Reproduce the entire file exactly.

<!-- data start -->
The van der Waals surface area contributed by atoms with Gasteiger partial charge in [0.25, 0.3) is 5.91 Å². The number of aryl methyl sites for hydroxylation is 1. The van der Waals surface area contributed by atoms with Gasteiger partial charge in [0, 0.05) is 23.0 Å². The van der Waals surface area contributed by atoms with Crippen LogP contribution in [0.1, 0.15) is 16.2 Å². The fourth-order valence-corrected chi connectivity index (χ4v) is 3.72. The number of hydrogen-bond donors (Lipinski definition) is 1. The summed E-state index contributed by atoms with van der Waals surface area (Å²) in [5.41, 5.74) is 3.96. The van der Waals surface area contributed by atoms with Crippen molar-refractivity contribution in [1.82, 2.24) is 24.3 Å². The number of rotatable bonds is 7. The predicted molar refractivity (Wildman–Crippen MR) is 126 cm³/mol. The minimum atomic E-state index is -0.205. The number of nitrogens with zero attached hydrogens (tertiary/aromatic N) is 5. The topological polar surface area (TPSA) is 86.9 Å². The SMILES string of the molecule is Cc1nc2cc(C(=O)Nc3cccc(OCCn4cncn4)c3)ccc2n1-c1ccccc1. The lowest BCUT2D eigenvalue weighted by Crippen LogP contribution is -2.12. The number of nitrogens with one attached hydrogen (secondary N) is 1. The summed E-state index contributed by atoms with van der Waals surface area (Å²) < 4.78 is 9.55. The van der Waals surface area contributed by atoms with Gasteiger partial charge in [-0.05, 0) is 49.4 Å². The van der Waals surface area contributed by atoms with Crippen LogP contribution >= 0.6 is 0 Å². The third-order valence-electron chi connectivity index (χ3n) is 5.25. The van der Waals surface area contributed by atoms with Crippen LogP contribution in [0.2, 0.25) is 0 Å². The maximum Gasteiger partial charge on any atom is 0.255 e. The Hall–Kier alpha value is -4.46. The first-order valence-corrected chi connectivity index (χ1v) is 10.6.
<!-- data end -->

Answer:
The van der Waals surface area contributed by atoms with Gasteiger partial charge in [0.25, 0.3) is 5.91 Å². The number of aryl methyl sites for hydroxylation is 1. The van der Waals surface area contributed by atoms with Gasteiger partial charge in [0, 0.05) is 23.0 Å². The van der Waals surface area contributed by atoms with Crippen LogP contribution in [0.1, 0.15) is 16.2 Å². The fourth-order valence-corrected chi connectivity index (χ4v) is 3.72. The number of hydrogen-bond donors (Lipinski definition) is 1. The summed E-state index contributed by atoms with van der Waals surface area (Å²) in [5.41, 5.74) is 3.96. The van der Waals surface area contributed by atoms with Crippen molar-refractivity contribution in [1.82, 2.24) is 24.3 Å². The number of rotatable bonds is 7. The predicted molar refractivity (Wildman–Crippen MR) is 126 cm³/mol. The minimum atomic E-state index is -0.205. The number of nitrogens with zero attached hydrogens (tertiary/aromatic N) is 5. The topological polar surface area (TPSA) is 86.9 Å². The SMILES string of the molecule is Cc1nc2cc(C(=O)Nc3cccc(OCCn4cncn4)c3)ccc2n1-c1ccccc1. The lowest BCUT2D eigenvalue weighted by Crippen LogP contribution is -2.12. The number of nitrogens with one attached hydrogen (secondary N) is 1. The summed E-state index contributed by atoms with van der Waals surface area (Å²) < 4.78 is 9.55. The van der Waals surface area contributed by atoms with Gasteiger partial charge in [-0.05, 0) is 49.4 Å². The van der Waals surface area contributed by atoms with Crippen LogP contribution >= 0.6 is 0 Å². The third-order valence-electron chi connectivity index (χ3n) is 5.25. The van der Waals surface area contributed by atoms with Crippen LogP contribution in [0.2, 0.25) is 0 Å². The maximum Gasteiger partial charge on any atom is 0.255 e. The Hall–Kier alpha value is -4.46. The first-order valence-corrected chi connectivity index (χ1v) is 10.6.